EU reaches agreement with UK to stop unwanted laws

EU president Donald Tusk reaches agreement with Britain's Cameron on British reform demands

Photo by: Reuters
Photo by: Reuters

European Council President Donald Tusk speaking with British Prime Minister David Cameron at Downing Street in London, Britain on January 31, 2016.

The United Kingdom has managed to reach a deal with the European Union to stop the unwanted laws, officials said on Tuesday.

European Union President, Donald Tusk, presented his “new settlement” propositions for the UK during Britain talks on Tuesday as part of his plan to keep UK in the agreement.

Tusk met with British Prime Minister, David Cameron, on Sunday to hold talks on the issue and Tusk said that "outstanding issues" still need to be resolved, as a deal was not achieved.

Cameron caused a reaction, by presenting his plans for EU refugees working in the UK to take away their in-work benefits for the first four years in the country.

The central European states of Poland, the Czech Republic, Hungary and Slovakia already disagreed with Cameron’s plan, stating that it discriminates against EU workers.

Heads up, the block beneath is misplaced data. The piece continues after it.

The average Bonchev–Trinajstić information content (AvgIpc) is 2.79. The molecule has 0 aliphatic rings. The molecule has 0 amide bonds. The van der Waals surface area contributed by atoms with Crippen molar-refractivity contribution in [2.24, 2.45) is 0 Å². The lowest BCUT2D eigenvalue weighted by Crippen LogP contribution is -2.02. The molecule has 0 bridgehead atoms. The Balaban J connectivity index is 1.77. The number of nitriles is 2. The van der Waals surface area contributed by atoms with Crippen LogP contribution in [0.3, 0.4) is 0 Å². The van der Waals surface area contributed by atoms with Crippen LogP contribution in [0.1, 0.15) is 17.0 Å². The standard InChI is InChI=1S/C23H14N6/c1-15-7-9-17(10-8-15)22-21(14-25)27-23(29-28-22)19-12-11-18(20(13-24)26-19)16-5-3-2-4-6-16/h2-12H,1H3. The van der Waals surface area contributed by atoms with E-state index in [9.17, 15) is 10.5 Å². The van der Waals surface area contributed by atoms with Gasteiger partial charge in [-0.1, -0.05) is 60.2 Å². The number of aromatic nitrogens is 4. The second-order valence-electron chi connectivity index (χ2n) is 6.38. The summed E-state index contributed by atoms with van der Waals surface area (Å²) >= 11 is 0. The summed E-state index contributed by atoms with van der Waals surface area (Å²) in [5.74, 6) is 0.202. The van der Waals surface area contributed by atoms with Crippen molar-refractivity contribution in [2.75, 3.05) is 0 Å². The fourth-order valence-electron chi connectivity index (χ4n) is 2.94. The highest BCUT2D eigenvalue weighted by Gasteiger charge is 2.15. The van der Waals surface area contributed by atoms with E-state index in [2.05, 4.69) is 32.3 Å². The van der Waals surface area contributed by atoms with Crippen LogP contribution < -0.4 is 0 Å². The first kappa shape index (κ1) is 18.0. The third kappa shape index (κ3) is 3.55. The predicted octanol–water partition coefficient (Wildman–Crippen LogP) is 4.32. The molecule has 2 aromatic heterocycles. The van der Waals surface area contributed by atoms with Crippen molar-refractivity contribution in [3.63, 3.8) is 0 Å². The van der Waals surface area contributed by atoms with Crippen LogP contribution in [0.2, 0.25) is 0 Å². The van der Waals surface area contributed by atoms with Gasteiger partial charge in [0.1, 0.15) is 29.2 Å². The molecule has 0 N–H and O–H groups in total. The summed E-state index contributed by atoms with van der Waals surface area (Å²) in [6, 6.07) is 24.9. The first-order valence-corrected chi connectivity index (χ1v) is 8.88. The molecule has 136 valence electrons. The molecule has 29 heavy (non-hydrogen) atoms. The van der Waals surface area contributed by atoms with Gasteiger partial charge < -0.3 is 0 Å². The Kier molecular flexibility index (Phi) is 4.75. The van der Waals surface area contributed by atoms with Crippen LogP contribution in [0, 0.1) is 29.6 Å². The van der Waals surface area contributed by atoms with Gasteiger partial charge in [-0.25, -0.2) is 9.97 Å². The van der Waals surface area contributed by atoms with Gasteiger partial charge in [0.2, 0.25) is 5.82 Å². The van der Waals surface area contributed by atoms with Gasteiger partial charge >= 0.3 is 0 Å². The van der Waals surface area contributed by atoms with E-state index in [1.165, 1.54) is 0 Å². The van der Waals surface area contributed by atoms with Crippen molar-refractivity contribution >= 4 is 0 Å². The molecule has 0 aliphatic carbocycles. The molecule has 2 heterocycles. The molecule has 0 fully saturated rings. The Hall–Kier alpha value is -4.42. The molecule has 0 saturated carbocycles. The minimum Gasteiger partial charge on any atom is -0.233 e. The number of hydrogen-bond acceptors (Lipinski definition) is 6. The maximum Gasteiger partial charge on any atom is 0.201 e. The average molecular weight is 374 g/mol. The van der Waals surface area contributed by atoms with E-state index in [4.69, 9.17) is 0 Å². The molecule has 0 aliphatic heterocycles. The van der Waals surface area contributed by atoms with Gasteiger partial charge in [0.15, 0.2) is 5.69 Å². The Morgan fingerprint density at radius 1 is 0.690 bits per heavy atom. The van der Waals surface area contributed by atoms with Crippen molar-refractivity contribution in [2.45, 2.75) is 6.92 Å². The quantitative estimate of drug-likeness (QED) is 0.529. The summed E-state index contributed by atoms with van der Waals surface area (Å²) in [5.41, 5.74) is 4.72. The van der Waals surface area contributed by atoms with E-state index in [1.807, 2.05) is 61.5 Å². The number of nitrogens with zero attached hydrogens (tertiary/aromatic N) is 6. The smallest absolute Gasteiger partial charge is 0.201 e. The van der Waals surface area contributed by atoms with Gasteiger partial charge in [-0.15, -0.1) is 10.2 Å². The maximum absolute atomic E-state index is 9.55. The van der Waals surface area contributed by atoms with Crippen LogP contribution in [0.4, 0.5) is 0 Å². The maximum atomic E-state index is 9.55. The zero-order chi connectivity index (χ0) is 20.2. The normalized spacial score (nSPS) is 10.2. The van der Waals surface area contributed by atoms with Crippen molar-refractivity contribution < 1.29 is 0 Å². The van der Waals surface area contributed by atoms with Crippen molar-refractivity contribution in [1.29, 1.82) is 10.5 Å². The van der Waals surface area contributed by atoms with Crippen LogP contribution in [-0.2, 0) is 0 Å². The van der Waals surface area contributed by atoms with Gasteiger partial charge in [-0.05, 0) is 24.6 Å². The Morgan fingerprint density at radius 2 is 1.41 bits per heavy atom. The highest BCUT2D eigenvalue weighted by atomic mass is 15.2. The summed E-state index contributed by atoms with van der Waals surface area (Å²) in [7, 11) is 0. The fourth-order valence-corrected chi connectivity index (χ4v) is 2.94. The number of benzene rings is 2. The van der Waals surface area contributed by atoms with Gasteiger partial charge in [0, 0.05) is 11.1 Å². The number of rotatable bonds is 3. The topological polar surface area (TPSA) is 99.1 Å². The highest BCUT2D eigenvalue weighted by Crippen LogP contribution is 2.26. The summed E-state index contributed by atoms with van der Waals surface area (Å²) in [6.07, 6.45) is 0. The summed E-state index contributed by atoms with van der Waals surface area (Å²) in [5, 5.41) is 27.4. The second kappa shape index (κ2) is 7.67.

According to the new agreement, 55 percent or more of the member states will be eligible to stop or change EU legislation.

The reforms will only apply if all EU leaders agree to the reforms proposed, which will allow Cameron to hold an EU membership referendum in June, especially if the final deal is reached at the February summit of EU leaders.

"It is not enough for the Commission and Council lawyers to agree; this is a process that is run ‘at 28',” the Greek Director at the Commission's Directorate General for Economic and Financial Affairs Margaritis Schinas said.

Tusk will send the plans to EU leaders on Tuesday morning, EU officials said.

"Tomorrow around noon I will table proposal for a new settlement for #UKinEU. Good progress last 24 hours but still outstanding issues," Tusk wrote on his Twitter account on Monday night.

Britain’s demand also includes safeguarding EU countries, like Britain, even though it holds its own currency, avoiding a closer union as well as guaranteeing bigger EU economic competitiveness.

Several leaders have clearly stated their opinion about the negotiations with the UK.

"Don't be fooled, again, by Cameron's ongoing charade," Paul Nuttall, deputy leader UK’s Independence Party, stated.

The Brexit outcome is cloudy and will be decided on Britain’s vote, regarding the EU membership since 1975, after the country joined the regional organisation of the European Economic Community.

The agreement, on a means to block EU laws, is designed to address concerns among Britons that too much law making power has been ceded to Brussels. Member states will have three months to object to proposed new laws, the source said.

"This breakthrough will ensure that national parliaments' voices are heard loud and clear in Brussels," the source said.

TRTWorld, Reuters